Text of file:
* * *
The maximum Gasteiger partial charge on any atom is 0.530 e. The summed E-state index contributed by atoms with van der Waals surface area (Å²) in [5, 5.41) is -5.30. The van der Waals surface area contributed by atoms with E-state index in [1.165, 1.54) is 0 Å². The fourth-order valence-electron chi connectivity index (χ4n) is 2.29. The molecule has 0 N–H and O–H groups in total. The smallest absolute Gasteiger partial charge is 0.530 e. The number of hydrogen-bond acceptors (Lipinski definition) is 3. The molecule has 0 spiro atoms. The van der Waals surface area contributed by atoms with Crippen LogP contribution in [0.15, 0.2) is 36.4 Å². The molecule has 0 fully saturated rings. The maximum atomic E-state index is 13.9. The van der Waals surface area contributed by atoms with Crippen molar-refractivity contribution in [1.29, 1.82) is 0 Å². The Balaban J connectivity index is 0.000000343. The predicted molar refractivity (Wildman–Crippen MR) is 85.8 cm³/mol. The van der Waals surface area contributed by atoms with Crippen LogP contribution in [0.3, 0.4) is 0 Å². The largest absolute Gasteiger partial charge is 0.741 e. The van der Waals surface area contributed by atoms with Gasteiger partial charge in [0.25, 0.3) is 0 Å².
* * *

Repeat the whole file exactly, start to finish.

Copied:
The maximum Gasteiger partial charge on any atom is 0.530 e. The summed E-state index contributed by atoms with van der Waals surface area (Å²) in [5, 5.41) is -5.30. The van der Waals surface area contributed by atoms with E-state index in [1.165, 1.54) is 0 Å². The fourth-order valence-electron chi connectivity index (χ4n) is 2.29. The molecule has 0 N–H and O–H groups in total. The smallest absolute Gasteiger partial charge is 0.530 e. The number of hydrogen-bond acceptors (Lipinski definition) is 3. The molecule has 0 spiro atoms. The van der Waals surface area contributed by atoms with Crippen LogP contribution in [0.15, 0.2) is 36.4 Å². The molecule has 0 fully saturated rings. The maximum atomic E-state index is 13.9. The van der Waals surface area contributed by atoms with Crippen molar-refractivity contribution in [1.29, 1.82) is 0 Å². The Balaban J connectivity index is 0.000000343. The predicted molar refractivity (Wildman–Crippen MR) is 85.8 cm³/mol. The van der Waals surface area contributed by atoms with Crippen LogP contribution in [0.3, 0.4) is 0 Å². The largest absolute Gasteiger partial charge is 0.741 e. The van der Waals surface area contributed by atoms with Gasteiger partial charge in [0.25, 0.3) is 0 Å².